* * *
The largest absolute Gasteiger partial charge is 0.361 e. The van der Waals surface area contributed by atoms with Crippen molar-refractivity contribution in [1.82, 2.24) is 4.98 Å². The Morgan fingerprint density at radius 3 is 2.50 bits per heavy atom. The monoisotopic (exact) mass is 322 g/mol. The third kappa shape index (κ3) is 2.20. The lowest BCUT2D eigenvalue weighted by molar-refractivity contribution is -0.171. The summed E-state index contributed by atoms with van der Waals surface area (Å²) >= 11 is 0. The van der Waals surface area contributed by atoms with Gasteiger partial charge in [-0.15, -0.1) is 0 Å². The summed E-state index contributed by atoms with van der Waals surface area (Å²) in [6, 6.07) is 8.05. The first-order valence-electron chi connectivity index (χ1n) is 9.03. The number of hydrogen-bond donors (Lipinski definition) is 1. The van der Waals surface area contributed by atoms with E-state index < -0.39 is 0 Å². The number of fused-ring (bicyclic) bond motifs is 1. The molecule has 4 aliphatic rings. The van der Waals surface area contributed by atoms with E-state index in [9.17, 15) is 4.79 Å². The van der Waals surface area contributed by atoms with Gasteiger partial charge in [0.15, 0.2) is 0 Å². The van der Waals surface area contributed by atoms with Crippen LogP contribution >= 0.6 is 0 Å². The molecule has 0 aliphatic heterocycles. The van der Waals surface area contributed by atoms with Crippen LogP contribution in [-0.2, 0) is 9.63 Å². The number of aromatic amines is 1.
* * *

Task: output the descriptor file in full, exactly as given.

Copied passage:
The largest absolute Gasteiger partial charge is 0.361 e. The van der Waals surface area contributed by atoms with Crippen molar-refractivity contribution in [1.82, 2.24) is 4.98 Å². The Morgan fingerprint density at radius 3 is 2.50 bits per heavy atom. The monoisotopic (exact) mass is 322 g/mol. The third kappa shape index (κ3) is 2.20. The lowest BCUT2D eigenvalue weighted by molar-refractivity contribution is -0.171. The summed E-state index contributed by atoms with van der Waals surface area (Å²) >= 11 is 0. The van der Waals surface area contributed by atoms with Gasteiger partial charge in [-0.15, -0.1) is 0 Å². The summed E-state index contributed by atoms with van der Waals surface area (Å²) in [6, 6.07) is 8.05. The first-order valence-electron chi connectivity index (χ1n) is 9.03. The number of hydrogen-bond donors (Lipinski definition) is 1. The van der Waals surface area contributed by atoms with E-state index < -0.39 is 0 Å². The number of fused-ring (bicyclic) bond motifs is 1. The molecule has 4 aliphatic rings. The van der Waals surface area contributed by atoms with E-state index in [9.17, 15) is 4.79 Å². The van der Waals surface area contributed by atoms with Gasteiger partial charge in [0.15, 0.2) is 0 Å². The van der Waals surface area contributed by atoms with Crippen LogP contribution >= 0.6 is 0 Å². The molecule has 0 aliphatic heterocycles. The van der Waals surface area contributed by atoms with Crippen LogP contribution in [-0.2, 0) is 9.63 Å². The number of aromatic amines is 1.